Kobe Bryant helped make soccer cool in the United States

Yahoo Sports

Kobe Bryant’s shocking and untimely death Sunday in a helicopter accident that also claimed the life of his 13-year-old daughter, Gianna, and seven others is a profound loss for his family, friends, millions of fans across the globe and, of course, for basketball.

As one of the NBA’s all-time greats, there’s no telling the influence Bryant, who was just 41, could’ve had on the game in the future. Coach? General manager? Team owner? All of that and more surely would’ve been available to Bryant down the line, if he wanted.

And if he wanted it, look out. For all his on-court accomplishments —multiple NBA titles and Olympic gold medals, in addition to a horde of personal accolades — his post-career life could’ve been every bit as impactful as Michael Jordan’s.

Yet the tragedy is also a major blow for another sport: soccer.

Kobe Bryant was ever present in soccer in the United States. (REUTERS/Rory Carroll)
Kobe Bryant was ever present in soccer in the United States. (REUTERS/Rory Carroll)

Bryant was a lifelong fan of the world’s most popular game, an obsession that began while growing up in Italy. His father, Joe Bryant, spent the final years of his journeyman hoops career there in the 1980s and early ’90s, when Diego Maradona was winning titles with Napoli. At that time, Serie A was considered the very best league in Europe. Bryant’s love of the other round ball was on display as recently as two weeks ago, when he stole the show as a guest at MLS media day at LAFC’s Banc of California Stadium.

Don’t underestimate how much Bryant’s affection for futbol helped it enter into the mainstream in the United States. When the then-17-year-old leaped directly from high school to the Lakers in 1996, the beautiful game was anything but ubiquitous in this country. The World Cup, held there for the first time two years earlier, had been a rousing but fleeting success, with coverage of the sport disappearing as soon as the tournament was done. European club matches were almost impossible to find on television outside of an occasional Champions League offering. MLS, with just 10 teams, was less than three months into its maiden season, with its survival still a decade away from being assured.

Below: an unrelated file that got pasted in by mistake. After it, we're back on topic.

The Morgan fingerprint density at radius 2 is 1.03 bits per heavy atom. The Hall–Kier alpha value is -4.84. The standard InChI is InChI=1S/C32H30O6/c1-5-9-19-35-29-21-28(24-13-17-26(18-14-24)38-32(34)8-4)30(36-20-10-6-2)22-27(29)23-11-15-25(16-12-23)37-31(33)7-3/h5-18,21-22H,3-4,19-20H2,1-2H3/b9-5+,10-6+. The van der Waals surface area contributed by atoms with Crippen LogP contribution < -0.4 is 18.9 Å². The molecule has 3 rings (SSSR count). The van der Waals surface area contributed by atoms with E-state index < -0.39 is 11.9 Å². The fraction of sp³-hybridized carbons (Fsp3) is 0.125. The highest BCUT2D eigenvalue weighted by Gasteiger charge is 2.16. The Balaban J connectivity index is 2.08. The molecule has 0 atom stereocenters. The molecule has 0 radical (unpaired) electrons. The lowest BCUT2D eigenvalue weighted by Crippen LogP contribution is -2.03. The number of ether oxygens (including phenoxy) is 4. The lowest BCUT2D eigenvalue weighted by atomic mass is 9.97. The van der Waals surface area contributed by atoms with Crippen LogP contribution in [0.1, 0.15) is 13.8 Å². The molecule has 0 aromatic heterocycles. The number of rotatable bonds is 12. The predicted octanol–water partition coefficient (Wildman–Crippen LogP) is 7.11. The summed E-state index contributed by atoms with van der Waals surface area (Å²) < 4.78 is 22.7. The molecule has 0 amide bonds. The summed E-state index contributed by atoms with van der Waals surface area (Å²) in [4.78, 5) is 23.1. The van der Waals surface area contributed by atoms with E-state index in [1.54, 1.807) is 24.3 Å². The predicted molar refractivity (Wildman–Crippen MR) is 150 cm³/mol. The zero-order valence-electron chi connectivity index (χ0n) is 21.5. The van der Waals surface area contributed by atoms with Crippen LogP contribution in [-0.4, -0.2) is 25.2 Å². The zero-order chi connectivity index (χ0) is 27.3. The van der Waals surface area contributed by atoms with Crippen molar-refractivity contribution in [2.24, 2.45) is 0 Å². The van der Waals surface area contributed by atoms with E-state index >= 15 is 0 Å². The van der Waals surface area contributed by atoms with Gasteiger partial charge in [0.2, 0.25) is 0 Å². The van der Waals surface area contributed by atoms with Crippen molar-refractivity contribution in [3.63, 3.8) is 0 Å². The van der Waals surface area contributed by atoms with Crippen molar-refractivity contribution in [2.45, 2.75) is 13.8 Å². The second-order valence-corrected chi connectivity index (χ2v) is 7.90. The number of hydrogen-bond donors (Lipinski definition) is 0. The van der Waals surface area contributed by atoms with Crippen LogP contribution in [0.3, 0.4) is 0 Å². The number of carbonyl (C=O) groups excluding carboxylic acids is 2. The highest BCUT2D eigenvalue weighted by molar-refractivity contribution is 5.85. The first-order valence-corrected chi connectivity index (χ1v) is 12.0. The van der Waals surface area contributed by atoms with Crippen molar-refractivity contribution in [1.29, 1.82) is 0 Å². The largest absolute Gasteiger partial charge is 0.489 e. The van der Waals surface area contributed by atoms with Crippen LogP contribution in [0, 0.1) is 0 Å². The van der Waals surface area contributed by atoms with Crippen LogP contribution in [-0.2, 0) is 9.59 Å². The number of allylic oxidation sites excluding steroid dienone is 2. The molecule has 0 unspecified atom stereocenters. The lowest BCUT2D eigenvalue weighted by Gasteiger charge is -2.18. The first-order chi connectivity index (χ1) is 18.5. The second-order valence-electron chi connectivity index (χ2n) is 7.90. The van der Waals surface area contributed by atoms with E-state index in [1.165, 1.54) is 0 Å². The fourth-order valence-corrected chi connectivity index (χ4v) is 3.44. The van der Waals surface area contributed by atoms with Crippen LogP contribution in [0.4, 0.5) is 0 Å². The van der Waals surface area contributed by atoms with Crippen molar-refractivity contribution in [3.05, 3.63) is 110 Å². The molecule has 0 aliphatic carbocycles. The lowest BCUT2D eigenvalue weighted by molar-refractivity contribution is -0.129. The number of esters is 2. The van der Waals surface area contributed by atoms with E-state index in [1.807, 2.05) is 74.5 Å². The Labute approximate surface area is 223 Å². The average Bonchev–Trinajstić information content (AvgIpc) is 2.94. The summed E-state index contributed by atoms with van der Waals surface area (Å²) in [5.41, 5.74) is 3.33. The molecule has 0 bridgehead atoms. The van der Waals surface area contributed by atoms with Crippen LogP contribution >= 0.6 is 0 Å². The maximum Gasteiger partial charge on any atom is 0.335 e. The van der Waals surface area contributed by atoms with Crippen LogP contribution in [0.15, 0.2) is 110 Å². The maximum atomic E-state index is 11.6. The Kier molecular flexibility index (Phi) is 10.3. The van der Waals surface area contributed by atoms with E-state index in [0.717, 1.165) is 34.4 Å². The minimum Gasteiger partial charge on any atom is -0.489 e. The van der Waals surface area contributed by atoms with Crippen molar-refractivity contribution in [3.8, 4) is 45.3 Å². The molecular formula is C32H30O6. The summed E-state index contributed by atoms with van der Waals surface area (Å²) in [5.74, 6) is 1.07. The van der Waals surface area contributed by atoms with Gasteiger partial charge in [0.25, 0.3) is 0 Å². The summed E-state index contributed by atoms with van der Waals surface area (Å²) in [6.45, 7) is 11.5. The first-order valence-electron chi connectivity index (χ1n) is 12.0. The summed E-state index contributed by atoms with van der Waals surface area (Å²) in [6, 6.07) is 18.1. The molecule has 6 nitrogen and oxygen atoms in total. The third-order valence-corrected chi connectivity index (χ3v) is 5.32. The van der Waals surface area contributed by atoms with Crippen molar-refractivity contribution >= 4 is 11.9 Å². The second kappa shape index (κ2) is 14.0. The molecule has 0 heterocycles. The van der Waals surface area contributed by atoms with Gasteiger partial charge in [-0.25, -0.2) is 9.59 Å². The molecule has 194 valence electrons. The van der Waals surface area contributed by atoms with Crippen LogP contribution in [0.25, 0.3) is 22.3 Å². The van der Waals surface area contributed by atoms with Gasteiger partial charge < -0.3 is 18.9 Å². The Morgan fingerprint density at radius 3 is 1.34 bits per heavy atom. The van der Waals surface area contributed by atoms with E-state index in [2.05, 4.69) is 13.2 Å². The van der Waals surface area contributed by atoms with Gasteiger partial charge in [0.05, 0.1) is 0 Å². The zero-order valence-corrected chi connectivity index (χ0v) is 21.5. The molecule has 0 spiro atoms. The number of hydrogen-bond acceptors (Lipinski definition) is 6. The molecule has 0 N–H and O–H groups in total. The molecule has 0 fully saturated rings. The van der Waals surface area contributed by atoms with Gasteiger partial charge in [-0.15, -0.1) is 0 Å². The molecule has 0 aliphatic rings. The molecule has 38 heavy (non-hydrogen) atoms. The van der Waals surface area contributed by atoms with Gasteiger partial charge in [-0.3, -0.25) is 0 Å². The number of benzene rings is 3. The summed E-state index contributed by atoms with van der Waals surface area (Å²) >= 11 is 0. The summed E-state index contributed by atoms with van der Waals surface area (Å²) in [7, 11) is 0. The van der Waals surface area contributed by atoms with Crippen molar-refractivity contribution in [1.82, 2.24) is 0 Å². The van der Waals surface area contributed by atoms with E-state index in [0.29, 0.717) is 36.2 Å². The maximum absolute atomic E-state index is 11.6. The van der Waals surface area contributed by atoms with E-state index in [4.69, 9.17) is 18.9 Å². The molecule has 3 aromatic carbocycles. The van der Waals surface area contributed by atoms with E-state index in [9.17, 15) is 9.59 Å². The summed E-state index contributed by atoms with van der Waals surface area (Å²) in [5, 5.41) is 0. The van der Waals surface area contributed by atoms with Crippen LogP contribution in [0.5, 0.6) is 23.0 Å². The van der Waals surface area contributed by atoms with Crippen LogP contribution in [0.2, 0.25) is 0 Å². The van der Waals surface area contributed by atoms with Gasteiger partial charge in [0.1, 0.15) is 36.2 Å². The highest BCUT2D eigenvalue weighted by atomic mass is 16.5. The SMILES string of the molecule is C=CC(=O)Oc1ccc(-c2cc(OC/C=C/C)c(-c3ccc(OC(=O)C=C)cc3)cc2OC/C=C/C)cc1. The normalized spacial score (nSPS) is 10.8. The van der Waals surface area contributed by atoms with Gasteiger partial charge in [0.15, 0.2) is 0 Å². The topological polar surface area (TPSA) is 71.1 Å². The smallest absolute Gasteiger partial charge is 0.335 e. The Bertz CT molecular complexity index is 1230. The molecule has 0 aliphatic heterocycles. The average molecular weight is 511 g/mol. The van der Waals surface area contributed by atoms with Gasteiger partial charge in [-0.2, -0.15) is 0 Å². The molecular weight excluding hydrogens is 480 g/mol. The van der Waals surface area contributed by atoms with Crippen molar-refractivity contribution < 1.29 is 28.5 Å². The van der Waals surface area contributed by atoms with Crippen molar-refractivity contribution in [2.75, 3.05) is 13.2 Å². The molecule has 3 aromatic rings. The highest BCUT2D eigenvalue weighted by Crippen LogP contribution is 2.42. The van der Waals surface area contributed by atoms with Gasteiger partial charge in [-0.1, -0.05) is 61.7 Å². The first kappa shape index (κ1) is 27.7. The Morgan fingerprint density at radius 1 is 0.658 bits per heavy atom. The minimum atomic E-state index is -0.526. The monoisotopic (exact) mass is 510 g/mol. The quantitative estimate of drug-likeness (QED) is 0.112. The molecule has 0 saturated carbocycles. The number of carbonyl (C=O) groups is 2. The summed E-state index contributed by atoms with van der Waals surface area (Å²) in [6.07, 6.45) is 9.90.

Soccer was treated with disdain by the masses, viewed as a foreign invention enjoyed only by those who didn’t have the stones to excel at the traditional American pastimes. Bryant could’ve hidden his love for soccer. Instead, as he evolved into Jordan’s successor as the NBA’s face and a global pitchman, he was among soccer’s biggest advocates, wearing his fandom on his sleeve at every opportunity and helping put world football on the map stateside in as meaningful a way as any actual footballer could have.

Today, many of the world’s elite soccer players are avid NBA fans, and vice versa. Much of that phenomenon can be traced back to Kobe Bryant, and the respect he had for his peers as athletes and competitors. He knew how tough they really were. His legendary basketball mind was fascinated by the way teams attacked and defended as a single unit.

It was Bryant who sought out Lionel Messi and introduced himself to him in an Olympic Village cafeteria in 2008, not the other way around. In 2010, days after winning his fifth and final NBA crown (and being named MVP of the Finals), he flew to South Africa to cheer on the U.S. men’s national team at the World Cup.

Megan Rapinoe and the USWNT were among those that Kobe Bryant actively supported in the world game. (Photo by Katharine Lotze/Getty Images)
Megan Rapinoe and the USWNT were among those that Kobe Bryant actively supported in the world game. (Photo by Katharine Lotze/Getty Images)

He would take his family to MLS games and attend matches on trips abroad. Everywhere he went, he seemed as excited to meet professional soccer players as they did to meet him. If the position of international sports ambassador existed within the U.S. government, Bryant, who remained fluent in Italian and spoke Spanish better than he let on, would’ve been an obvious fit.

In recent years, the father of four daughters with his wife, Vanessa, had become a vocal advocate of the country’s world champion women’s side, calling the athletes role models for his children and using his stature (and immense social media following) to bring attention to, among other things, USWNT members’ desire to not have to play matches on artificial turf.

It’s no surprise, then, that the entire soccer community seemed to be mourning the loss of Bryant as hard as everyone else on Sunday. Long retired greats from Thierry Henry and Mia Hamm to current stars such as Kylian Mbappe and Neymar Jr. — who paid tribute to the icon after scoring for Paris Saint-Germain shortly after the awful news broke — posted pictures of intimate moments they shared with Bryant.

That shouldn’t be forgotten. Kobe Bryant felt soccer’s pull before most of his countrymen did, and his own fandom gave it social currency. Part of the reason the game resonates with young Americans like never before now is because No. 24 thought it was cool, and in turn he made it acceptable for others to like it, too. It’s only a tiny part of the man’s legacy, of course. It’s a significant one nonetheless.

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